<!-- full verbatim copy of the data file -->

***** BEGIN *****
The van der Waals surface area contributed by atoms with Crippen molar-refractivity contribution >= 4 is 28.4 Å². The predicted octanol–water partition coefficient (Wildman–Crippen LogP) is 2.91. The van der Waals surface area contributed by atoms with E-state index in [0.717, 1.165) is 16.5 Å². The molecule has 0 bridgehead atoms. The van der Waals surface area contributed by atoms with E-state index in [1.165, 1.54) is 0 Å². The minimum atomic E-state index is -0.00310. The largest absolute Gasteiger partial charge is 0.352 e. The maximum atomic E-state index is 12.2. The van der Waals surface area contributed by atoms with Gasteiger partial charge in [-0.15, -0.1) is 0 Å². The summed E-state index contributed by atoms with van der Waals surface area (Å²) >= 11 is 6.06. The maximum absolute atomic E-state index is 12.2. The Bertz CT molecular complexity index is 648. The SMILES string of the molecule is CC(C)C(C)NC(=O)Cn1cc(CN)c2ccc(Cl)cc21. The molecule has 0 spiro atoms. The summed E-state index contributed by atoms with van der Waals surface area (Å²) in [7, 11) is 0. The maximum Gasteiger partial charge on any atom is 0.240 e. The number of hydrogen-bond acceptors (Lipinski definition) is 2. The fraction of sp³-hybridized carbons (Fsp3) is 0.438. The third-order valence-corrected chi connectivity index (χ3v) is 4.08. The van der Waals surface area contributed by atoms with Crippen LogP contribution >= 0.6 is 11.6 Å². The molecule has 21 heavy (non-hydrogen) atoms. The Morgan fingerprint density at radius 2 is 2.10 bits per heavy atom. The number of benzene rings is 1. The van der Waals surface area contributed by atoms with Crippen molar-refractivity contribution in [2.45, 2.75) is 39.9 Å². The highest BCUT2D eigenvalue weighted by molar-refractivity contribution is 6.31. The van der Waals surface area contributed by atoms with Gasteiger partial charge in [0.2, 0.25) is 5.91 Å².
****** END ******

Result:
The van der Waals surface area contributed by atoms with Crippen molar-refractivity contribution >= 4 is 28.4 Å². The predicted octanol–water partition coefficient (Wildman–Crippen LogP) is 2.91. The van der Waals surface area contributed by atoms with E-state index in [0.717, 1.165) is 16.5 Å². The molecule has 0 bridgehead atoms. The van der Waals surface area contributed by atoms with E-state index in [1.165, 1.54) is 0 Å². The minimum atomic E-state index is -0.00310. The largest absolute Gasteiger partial charge is 0.352 e. The maximum atomic E-state index is 12.2. The van der Waals surface area contributed by atoms with Gasteiger partial charge in [-0.15, -0.1) is 0 Å². The summed E-state index contributed by atoms with van der Waals surface area (Å²) >= 11 is 6.06. The maximum absolute atomic E-state index is 12.2. The Bertz CT molecular complexity index is 648. The SMILES string of the molecule is CC(C)C(C)NC(=O)Cn1cc(CN)c2ccc(Cl)cc21. The molecule has 0 spiro atoms. The summed E-state index contributed by atoms with van der Waals surface area (Å²) in [7, 11) is 0. The maximum Gasteiger partial charge on any atom is 0.240 e. The number of hydrogen-bond acceptors (Lipinski definition) is 2. The fraction of sp³-hybridized carbons (Fsp3) is 0.438. The third-order valence-corrected chi connectivity index (χ3v) is 4.08. The van der Waals surface area contributed by atoms with Crippen LogP contribution >= 0.6 is 11.6 Å². The molecule has 21 heavy (non-hydrogen) atoms. The Morgan fingerprint density at radius 2 is 2.10 bits per heavy atom. The number of benzene rings is 1. The van der Waals surface area contributed by atoms with Crippen molar-refractivity contribution in [2.45, 2.75) is 39.9 Å². The highest BCUT2D eigenvalue weighted by molar-refractivity contribution is 6.31. The van der Waals surface area contributed by atoms with Gasteiger partial charge in [0.2, 0.25) is 5.91 Å².